By: Lauren Beth Kelly
No matter what type of document you’re writing, it must be made interesting for your reader through the use of descriptions. Several concepts are useful to keep in mind when writing descriptively, and these techniques can be applied universally to help make your documents more interesting. Still, there are some variations across different types of documentation that can also be taken into consideration when improving your descriptive writing.
With any form of writing, first forming a summary of a rhetorical situation can be useful. Identify the specific audience, purpose, and context for which you’re writing.
Conducting an audience analysis can also improve your descriptions. Here you identify the needs, attention, and attitude of your audience, as well as their familiarity with your topic.
Also, the use of an audience-based approach when writing descriptively can be applied to all forms of writing. By using this technique, you are simply writing from the point of view of your reader. Therefore, how your reader perceives your information or prose is key.
For example, the use of parallelism can add symmetry to your sentences, thus making them seem more related. Sentences should also vary in length, and should not be too long or too short, thus adding interest to your document.
While all of these factors are helpful when composing virtually any type of document, descriptive writing techniques can vary for certain types of prose.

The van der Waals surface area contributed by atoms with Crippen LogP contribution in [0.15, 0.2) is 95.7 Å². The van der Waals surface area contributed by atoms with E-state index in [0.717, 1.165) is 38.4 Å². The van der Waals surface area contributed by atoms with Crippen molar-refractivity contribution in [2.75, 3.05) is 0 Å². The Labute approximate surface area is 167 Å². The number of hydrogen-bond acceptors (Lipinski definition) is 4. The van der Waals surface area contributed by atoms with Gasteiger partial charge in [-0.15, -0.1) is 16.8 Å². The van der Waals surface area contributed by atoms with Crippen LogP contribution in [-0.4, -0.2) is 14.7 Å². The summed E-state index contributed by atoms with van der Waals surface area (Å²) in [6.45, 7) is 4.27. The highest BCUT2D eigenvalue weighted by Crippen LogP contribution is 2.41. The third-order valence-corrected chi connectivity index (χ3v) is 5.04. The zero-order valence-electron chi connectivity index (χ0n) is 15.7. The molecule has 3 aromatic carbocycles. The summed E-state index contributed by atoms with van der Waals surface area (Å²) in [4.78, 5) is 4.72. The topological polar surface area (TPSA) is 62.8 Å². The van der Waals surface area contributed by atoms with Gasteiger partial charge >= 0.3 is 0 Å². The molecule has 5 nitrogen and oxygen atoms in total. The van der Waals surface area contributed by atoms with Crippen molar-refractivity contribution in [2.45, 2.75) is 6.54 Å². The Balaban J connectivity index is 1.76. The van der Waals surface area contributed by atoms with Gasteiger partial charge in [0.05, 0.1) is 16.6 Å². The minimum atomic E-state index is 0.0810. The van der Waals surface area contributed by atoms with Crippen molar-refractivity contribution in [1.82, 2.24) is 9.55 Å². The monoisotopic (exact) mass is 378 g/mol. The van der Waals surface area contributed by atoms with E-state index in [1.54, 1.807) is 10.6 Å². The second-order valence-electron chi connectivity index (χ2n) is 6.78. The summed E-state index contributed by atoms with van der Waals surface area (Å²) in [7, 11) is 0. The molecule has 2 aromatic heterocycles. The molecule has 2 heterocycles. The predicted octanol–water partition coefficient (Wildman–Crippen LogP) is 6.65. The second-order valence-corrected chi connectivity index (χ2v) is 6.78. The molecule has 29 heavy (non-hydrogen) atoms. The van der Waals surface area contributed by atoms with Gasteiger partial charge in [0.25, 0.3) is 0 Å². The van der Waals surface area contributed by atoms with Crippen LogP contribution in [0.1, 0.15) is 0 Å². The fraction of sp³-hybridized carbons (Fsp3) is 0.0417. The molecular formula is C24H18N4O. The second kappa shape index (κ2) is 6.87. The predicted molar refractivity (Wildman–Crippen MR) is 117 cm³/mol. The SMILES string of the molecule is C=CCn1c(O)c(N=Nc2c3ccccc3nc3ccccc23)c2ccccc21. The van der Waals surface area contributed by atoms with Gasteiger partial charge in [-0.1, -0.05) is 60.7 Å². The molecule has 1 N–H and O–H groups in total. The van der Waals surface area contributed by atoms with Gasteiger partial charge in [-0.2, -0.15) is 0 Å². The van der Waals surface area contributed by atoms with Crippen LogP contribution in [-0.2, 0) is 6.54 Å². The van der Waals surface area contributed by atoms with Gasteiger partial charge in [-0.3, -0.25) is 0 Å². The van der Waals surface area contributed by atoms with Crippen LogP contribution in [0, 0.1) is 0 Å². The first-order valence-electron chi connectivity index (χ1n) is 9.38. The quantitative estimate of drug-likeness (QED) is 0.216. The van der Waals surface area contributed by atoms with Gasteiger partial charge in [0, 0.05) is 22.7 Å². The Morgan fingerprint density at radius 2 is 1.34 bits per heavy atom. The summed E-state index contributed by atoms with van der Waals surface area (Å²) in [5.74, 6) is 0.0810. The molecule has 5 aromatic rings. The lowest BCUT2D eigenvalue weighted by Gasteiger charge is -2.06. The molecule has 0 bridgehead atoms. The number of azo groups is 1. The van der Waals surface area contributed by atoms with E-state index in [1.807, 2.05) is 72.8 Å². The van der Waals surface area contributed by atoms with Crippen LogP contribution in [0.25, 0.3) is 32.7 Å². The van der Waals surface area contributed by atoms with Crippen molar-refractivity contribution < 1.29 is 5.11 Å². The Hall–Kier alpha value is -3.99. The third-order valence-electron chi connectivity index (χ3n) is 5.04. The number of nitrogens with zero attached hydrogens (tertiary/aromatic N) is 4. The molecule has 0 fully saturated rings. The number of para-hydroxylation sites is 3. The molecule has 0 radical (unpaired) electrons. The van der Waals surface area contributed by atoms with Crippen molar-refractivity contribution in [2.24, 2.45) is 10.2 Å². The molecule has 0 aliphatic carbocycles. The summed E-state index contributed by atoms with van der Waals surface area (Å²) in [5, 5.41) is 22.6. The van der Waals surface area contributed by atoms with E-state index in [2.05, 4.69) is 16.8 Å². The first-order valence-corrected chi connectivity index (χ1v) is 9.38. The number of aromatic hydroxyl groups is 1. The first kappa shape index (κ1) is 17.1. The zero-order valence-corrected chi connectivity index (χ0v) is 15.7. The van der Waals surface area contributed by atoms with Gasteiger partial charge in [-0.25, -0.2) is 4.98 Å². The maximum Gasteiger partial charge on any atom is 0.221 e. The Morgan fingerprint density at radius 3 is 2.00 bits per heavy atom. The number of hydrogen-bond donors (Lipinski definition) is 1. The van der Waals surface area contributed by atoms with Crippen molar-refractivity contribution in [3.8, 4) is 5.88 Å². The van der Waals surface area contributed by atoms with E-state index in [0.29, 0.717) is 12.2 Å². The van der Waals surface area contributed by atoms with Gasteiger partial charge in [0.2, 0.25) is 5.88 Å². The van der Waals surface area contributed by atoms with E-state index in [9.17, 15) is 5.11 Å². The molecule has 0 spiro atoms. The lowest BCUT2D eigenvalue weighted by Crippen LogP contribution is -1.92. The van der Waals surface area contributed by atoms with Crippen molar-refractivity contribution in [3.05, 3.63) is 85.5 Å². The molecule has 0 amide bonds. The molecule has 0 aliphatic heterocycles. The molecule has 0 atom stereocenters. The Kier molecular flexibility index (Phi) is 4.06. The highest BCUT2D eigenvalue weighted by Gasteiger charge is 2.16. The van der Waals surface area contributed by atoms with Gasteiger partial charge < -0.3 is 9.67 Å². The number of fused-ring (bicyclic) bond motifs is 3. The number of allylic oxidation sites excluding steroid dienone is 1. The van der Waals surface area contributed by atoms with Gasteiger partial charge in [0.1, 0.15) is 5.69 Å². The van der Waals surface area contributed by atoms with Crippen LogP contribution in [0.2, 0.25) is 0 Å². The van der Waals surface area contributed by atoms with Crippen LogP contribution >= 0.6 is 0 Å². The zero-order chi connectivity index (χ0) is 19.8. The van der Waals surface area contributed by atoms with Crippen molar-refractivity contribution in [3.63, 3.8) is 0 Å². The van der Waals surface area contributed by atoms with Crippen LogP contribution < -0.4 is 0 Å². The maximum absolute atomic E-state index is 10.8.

Fiction vs Nonfiction
The use of a passive voice when composing a fiction document is common practice. In this case, the subject of the sentence is the target of the action. To create a sense of mystery, an author can effectively use passive voice, but it takes practice. Conversely, with an active voice, the subject is doing the action. Active voice is the preferred manner of diction for that of most nonfiction documents. For example:
Passive Voice: The entire stretch of highway was paved by the crew.
Active Voice: The crew paved the entire stretch of highway.
Technical vs Creative Writing
With technical writing documents, the use of a deductive organization to improve descriptions can be used. With this method, documents should provide a conclusion first and then identify how the conclusion is reached. Conversely, creative writing involves providing evidence and information before presenting the conclusion. This is known as an inductive organization.
Additionally, for technical writing documents, the use of a visual orientation can be applied to your writing to improve its descriptiveness. For example, incorporating the use of charts, graphs, or tables can add interest to your documents.
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